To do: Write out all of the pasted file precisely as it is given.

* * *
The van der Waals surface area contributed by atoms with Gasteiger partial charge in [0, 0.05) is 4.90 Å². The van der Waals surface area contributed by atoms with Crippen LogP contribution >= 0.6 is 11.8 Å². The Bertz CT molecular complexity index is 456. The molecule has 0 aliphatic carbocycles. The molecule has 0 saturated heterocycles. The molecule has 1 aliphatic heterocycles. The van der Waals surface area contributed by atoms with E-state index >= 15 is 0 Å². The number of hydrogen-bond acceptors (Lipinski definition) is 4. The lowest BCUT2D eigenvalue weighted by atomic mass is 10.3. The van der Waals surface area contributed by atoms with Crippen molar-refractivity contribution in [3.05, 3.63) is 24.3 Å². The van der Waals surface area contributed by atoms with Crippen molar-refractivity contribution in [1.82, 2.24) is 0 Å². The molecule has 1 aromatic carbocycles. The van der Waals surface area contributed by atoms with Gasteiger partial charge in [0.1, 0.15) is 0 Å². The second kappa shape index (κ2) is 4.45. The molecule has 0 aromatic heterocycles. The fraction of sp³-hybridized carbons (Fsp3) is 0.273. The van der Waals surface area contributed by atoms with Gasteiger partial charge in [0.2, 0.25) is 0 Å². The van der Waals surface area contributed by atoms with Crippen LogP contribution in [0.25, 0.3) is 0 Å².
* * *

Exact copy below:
The van der Waals surface area contributed by atoms with Gasteiger partial charge in [0, 0.05) is 4.90 Å². The van der Waals surface area contributed by atoms with Crippen LogP contribution >= 0.6 is 11.8 Å². The Bertz CT molecular complexity index is 456. The molecule has 0 aliphatic carbocycles. The molecule has 0 saturated heterocycles. The molecule has 1 aliphatic heterocycles. The van der Waals surface area contributed by atoms with E-state index >= 15 is 0 Å². The number of hydrogen-bond acceptors (Lipinski definition) is 4. The lowest BCUT2D eigenvalue weighted by atomic mass is 10.3. The van der Waals surface area contributed by atoms with Crippen molar-refractivity contribution in [3.05, 3.63) is 24.3 Å². The van der Waals surface area contributed by atoms with Crippen molar-refractivity contribution in [1.82, 2.24) is 0 Å². The molecule has 1 aromatic carbocycles. The van der Waals surface area contributed by atoms with Gasteiger partial charge in [0.1, 0.15) is 0 Å². The second kappa shape index (κ2) is 4.45. The molecule has 0 aromatic heterocycles. The fraction of sp³-hybridized carbons (Fsp3) is 0.273. The van der Waals surface area contributed by atoms with Gasteiger partial charge in [0.2, 0.25) is 0 Å². The van der Waals surface area contributed by atoms with Crippen LogP contribution in [0.25, 0.3) is 0 Å².